After going to a friend's house, I was able to calm down and collect my thoughts. I happened to remember that the admissions decisions for MIT Early Action applicants had coincidentally come out on December 14th as well. Initially, I refused to look, but it honestly felt like the night couldn't get any worse, so why not just get it over with? I was expecting the typical "you've been rejected" spiel, but got this instead:
(Insert top of decision portal letter)
It took me a few reads to really grasp the message hidden within the text. I thought I had read it wrong until my friend started screaming and hugged me, causing a ruckus that surprisingly did not wake her family up. It turns out that MIT really liked something about me and chose me as one of their 618 Early Action admits out of the 6,820 applicants.
Who knew so much could happen in one day? December 14th, 2013 was both the best and worst day of my life so far. Definitely a weird day. So weird, that I wouldn't think it possible if I hadn't lived it myself.
These past couple of months, so much has changed and, at times, it's been overwhelming. At first, Mr. Poole and I wondered if it would be wise for me to take on such an intensive role for the musical. My mom was sick and I needed to take care of both her and myself. However, before we even considered any alternatives, more people than I can name began taking care of us, making it possible for me to focus my extra energy on stage managing. I can never thank those people enough.
Though I was wary coming into stage managing a massive production like West Side Story, it was definitely worthwhile. I've seen my friends stage manage before, but I still wasn't exactly sure what to expect. It's just one of those things you can't grasp until you've done it yourself. The most obvious thing a stage manager does is call cues from the cue book. Simple enough, right? Well, not exactly. You have to construct each statement in a way that conveys you are sure of yourself and always be prepared for what's coming up next. If the cue, follow spot, scene change, or sound effect doesn't go off, it's not the operator's fault -- it's yours. That's the toughest lesson to learn. It's so easy to be frustrated with someone else for not being ready, but it was ultimately your responsibility to make them ready. It's not possible for your crew to memorize an entire script and the cues that coincide with it in a week (or ever, really). As the stage manager, you have the only copy with light cues that's in use, so you have to help your crew out. Also, you have to remember what's really important. An early light cue isn't the end of the world. Chances are no one even noticed anyway. The most important thing is your crew. Are they having fun? Staying healthy? Doing their homework? Of course, you can't possibly monitor forty people and take care of all of the behind the scenes logistics, let alone yourself, without some help.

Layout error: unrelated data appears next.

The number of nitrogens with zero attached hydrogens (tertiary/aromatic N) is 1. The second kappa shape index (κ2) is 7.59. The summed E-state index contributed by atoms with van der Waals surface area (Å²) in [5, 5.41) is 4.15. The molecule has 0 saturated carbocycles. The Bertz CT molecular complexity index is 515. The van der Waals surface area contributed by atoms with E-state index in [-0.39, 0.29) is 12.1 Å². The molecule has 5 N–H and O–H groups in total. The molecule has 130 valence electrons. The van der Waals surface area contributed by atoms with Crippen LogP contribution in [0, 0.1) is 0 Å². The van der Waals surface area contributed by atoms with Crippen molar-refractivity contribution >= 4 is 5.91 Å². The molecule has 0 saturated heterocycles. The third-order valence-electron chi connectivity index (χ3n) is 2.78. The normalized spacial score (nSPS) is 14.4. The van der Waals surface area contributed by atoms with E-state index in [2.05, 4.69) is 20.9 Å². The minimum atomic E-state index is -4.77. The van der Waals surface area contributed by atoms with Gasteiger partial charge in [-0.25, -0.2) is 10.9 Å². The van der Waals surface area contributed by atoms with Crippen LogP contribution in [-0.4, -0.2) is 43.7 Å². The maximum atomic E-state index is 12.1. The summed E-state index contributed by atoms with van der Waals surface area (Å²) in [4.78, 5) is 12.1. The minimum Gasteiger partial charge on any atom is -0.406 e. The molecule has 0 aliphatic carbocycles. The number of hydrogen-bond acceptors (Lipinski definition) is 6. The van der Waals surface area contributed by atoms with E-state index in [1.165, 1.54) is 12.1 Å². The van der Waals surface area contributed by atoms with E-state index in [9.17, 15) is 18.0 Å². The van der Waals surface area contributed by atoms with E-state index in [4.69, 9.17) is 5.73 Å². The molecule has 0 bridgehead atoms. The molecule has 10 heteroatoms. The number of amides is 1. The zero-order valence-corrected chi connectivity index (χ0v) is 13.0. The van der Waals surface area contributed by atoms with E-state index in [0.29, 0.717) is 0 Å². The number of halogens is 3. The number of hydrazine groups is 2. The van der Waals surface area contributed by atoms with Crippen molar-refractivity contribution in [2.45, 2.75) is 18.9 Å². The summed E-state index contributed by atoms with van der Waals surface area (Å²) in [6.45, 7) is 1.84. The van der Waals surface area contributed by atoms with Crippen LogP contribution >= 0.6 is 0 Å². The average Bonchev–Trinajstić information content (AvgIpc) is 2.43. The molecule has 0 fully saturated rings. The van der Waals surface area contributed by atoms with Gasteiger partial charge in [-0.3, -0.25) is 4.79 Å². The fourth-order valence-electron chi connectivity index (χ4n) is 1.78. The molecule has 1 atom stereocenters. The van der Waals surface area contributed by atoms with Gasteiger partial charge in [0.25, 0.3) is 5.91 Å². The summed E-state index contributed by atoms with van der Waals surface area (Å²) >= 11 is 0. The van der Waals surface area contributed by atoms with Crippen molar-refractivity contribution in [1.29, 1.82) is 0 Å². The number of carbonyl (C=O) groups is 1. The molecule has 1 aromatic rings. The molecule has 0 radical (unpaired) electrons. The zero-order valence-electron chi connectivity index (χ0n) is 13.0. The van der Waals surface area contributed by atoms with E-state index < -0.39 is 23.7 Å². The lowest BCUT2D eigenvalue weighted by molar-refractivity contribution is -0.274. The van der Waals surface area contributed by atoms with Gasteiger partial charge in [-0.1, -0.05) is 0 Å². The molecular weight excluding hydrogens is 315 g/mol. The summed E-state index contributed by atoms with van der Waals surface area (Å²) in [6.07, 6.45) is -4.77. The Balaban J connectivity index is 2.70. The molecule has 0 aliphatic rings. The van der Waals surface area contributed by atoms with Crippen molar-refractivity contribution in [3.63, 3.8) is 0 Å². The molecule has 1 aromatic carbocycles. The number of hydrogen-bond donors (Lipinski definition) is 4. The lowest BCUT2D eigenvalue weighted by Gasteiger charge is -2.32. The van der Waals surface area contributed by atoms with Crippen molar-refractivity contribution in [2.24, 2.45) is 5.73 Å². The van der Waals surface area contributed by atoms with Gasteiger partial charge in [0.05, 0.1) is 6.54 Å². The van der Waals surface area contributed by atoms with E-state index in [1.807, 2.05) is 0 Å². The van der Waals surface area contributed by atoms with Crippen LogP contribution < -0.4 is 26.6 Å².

Fortunately, I had just the right people. Each crew was headed by one of my closest friends and the effect on the production itself was fascinating. This show was unique because it ran so smoothly both in a technical sense and within the crew. In the face of uncertainty, this show was something that could be certain. I'm grateful to have just been a part of it.
*strike is the process of taking apart the set after a production has ended.